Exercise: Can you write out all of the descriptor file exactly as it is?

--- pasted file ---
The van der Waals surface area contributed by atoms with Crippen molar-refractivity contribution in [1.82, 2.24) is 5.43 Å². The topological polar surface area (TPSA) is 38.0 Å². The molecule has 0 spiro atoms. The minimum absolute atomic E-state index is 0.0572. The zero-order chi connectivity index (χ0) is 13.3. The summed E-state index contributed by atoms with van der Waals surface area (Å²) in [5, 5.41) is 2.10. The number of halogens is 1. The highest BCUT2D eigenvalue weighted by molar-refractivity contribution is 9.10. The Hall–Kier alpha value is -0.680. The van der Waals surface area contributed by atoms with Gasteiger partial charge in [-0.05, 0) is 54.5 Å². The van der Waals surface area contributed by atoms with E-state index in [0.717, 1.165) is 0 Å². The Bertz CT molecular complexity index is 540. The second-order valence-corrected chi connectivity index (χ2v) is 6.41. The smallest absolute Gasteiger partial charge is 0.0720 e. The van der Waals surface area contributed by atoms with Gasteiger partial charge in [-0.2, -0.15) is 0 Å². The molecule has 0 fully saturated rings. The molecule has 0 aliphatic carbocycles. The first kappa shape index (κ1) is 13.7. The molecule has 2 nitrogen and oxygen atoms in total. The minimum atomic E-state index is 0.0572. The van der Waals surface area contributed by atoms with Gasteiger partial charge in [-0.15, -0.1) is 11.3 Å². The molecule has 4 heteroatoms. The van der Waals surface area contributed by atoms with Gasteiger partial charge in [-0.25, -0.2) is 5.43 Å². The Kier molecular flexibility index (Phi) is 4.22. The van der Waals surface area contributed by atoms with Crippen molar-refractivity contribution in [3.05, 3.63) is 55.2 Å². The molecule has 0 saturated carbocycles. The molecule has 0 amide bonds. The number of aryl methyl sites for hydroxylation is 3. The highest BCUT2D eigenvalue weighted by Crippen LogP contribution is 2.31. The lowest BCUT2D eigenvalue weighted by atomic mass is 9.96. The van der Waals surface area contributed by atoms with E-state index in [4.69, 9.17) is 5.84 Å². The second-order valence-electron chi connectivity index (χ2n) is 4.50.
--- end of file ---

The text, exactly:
The van der Waals surface area contributed by atoms with Crippen molar-refractivity contribution in [1.82, 2.24) is 5.43 Å². The topological polar surface area (TPSA) is 38.0 Å². The molecule has 0 spiro atoms. The minimum absolute atomic E-state index is 0.0572. The zero-order chi connectivity index (χ0) is 13.3. The summed E-state index contributed by atoms with van der Waals surface area (Å²) in [5, 5.41) is 2.10. The number of halogens is 1. The highest BCUT2D eigenvalue weighted by molar-refractivity contribution is 9.10. The Hall–Kier alpha value is -0.680. The van der Waals surface area contributed by atoms with Gasteiger partial charge in [-0.05, 0) is 54.5 Å². The van der Waals surface area contributed by atoms with E-state index in [0.717, 1.165) is 0 Å². The Bertz CT molecular complexity index is 540. The second-order valence-corrected chi connectivity index (χ2v) is 6.41. The smallest absolute Gasteiger partial charge is 0.0720 e. The van der Waals surface area contributed by atoms with Gasteiger partial charge in [-0.2, -0.15) is 0 Å². The molecule has 0 fully saturated rings. The molecule has 0 aliphatic carbocycles. The first kappa shape index (κ1) is 13.7. The molecule has 2 nitrogen and oxygen atoms in total. The minimum atomic E-state index is 0.0572. The van der Waals surface area contributed by atoms with Gasteiger partial charge in [-0.15, -0.1) is 11.3 Å². The molecule has 4 heteroatoms. The van der Waals surface area contributed by atoms with Gasteiger partial charge in [-0.25, -0.2) is 5.43 Å². The Kier molecular flexibility index (Phi) is 4.22. The van der Waals surface area contributed by atoms with Crippen molar-refractivity contribution in [3.05, 3.63) is 55.2 Å². The molecule has 0 saturated carbocycles. The molecule has 0 amide bonds. The number of aryl methyl sites for hydroxylation is 3. The highest BCUT2D eigenvalue weighted by Crippen LogP contribution is 2.31. The lowest BCUT2D eigenvalue weighted by atomic mass is 9.96. The van der Waals surface area contributed by atoms with E-state index in [4.69, 9.17) is 5.84 Å². The second-order valence-electron chi connectivity index (χ2n) is 4.50.